However, the Government has spent years trying and failing to introduce such an AV system due to a variety of complex issues, and it’s not yet clear whether they’ve actually resolved all of those. For example, we’re not yet convinced that the new system will be able to work without forcing people to share their private personal details with unreliable porn peddlers. The infamous “Ashley Madison” hack highlighted just how dangerous such information could be in the wrong hands (multiple cases of blackmail and suicide etc.).

Executive Director of the Open Rights Group, Jim Killock, said:

“There is no indication that this proposal will protect people from tracking and profiling porn viewing. We have to assume the same basic mistakes about privacy and security may be about to be made again.

The proposal could force people to age verify before using Google search or reading Reddit. This appears to be a huge boon to age verification companies, for little practical benefit for child safety, and much harm to people’s privacy.”

All of this comes before we even get into the complicated question over which ISPs would be required to impose blocks against websites that fail to comply (only the biggest players, or the smallest ones too?), as well as what kind of systems they would be required to adopt in order to filter out those websites (a basic DNS filter is one thing, but more complex and expensive filtering would not be so easy).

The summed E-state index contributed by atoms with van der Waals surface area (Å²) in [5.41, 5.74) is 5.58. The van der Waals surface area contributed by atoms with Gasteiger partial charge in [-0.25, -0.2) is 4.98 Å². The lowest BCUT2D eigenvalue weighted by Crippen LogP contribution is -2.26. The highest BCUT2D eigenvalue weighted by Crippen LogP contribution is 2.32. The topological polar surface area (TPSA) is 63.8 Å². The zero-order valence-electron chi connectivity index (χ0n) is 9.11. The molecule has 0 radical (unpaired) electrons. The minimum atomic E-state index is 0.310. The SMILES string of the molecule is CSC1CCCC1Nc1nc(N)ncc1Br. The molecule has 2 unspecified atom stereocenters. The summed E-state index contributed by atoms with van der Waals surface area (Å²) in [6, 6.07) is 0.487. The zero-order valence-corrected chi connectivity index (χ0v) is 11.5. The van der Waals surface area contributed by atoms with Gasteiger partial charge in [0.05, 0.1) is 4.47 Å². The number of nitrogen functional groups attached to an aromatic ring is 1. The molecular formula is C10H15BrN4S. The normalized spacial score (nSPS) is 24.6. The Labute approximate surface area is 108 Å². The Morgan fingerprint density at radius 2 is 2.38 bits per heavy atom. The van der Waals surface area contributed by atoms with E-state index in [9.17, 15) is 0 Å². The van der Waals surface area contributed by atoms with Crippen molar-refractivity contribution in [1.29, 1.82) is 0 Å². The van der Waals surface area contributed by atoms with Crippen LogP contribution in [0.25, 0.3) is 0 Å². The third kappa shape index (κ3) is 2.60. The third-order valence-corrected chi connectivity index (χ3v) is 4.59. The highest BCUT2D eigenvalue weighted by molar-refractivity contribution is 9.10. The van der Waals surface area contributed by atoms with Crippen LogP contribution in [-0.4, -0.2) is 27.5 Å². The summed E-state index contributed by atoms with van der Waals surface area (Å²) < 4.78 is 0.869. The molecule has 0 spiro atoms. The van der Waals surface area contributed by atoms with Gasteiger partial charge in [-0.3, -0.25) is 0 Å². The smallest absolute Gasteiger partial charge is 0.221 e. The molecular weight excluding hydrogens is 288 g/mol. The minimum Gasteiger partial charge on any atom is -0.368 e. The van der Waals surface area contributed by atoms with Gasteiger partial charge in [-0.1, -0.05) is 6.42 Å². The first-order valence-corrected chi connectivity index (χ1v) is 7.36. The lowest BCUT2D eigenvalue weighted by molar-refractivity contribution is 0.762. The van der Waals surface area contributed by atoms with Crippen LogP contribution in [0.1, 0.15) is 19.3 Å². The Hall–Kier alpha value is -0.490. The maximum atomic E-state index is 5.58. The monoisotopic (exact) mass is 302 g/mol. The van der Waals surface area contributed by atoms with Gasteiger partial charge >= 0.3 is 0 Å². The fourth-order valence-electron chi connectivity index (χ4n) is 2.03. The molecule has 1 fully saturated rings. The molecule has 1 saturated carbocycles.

Never mind the fact that ISP-level blocking of any type is also merely a placebo, the equivalent of leaving a door wide open with the words “do not enter” stuck outside (i.e. it’s very easy to circumvent) – there’s not a lot that can be done about that without removing the content at source (that’s more of a challenge for international law and regulation).

Meanwhile, many have questioned whether such a system is even necessary since all the major ISPs already offer optional network-level filtering systems, which are usually enabled by default. Lest we also forget that there could be impacts in other areas too, such as on sex workers (i.e. pushing them off-line and back onto the streets). Likewise, there’s the question of freedom of expression (i.e. what is porn and what is not, like general nudity and medical content). Ofcom will have to tread carefully.